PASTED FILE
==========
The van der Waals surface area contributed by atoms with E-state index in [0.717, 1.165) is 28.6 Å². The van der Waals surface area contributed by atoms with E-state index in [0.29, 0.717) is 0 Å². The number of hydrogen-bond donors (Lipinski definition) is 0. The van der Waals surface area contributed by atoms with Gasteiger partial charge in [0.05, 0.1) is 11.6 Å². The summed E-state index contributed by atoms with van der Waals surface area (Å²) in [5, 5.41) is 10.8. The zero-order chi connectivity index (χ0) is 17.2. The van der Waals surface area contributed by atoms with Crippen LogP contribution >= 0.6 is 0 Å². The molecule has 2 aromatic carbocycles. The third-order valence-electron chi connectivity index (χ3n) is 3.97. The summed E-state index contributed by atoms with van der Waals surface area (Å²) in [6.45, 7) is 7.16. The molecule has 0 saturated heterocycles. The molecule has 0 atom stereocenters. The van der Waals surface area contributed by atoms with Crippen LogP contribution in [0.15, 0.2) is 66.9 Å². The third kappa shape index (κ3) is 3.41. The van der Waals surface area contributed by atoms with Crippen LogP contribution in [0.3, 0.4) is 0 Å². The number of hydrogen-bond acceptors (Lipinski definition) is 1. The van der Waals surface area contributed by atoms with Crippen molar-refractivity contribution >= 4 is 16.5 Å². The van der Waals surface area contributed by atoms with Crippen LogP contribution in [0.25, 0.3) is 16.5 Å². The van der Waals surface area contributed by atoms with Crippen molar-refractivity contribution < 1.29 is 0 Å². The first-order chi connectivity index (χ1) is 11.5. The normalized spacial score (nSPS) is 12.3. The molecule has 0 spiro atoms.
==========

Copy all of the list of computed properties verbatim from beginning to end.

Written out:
The van der Waals surface area contributed by atoms with E-state index in [0.717, 1.165) is 28.6 Å². The van der Waals surface area contributed by atoms with E-state index in [0.29, 0.717) is 0 Å². The number of hydrogen-bond donors (Lipinski definition) is 0. The van der Waals surface area contributed by atoms with Gasteiger partial charge in [0.05, 0.1) is 11.6 Å². The summed E-state index contributed by atoms with van der Waals surface area (Å²) in [5, 5.41) is 10.8. The zero-order chi connectivity index (χ0) is 17.2. The van der Waals surface area contributed by atoms with Crippen LogP contribution >= 0.6 is 0 Å². The molecule has 2 aromatic carbocycles. The third-order valence-electron chi connectivity index (χ3n) is 3.97. The summed E-state index contributed by atoms with van der Waals surface area (Å²) in [6.45, 7) is 7.16. The molecule has 0 saturated heterocycles. The molecule has 0 atom stereocenters. The van der Waals surface area contributed by atoms with Crippen LogP contribution in [0.15, 0.2) is 66.9 Å². The third kappa shape index (κ3) is 3.41. The van der Waals surface area contributed by atoms with Crippen LogP contribution in [0.3, 0.4) is 0 Å². The number of hydrogen-bond acceptors (Lipinski definition) is 1. The van der Waals surface area contributed by atoms with Crippen molar-refractivity contribution >= 4 is 16.5 Å². The van der Waals surface area contributed by atoms with Crippen LogP contribution in [0.25, 0.3) is 16.5 Å². The van der Waals surface area contributed by atoms with Crippen molar-refractivity contribution < 1.29 is 0 Å². The first-order chi connectivity index (χ1) is 11.5. The normalized spacial score (nSPS) is 12.3. The molecule has 0 spiro atoms.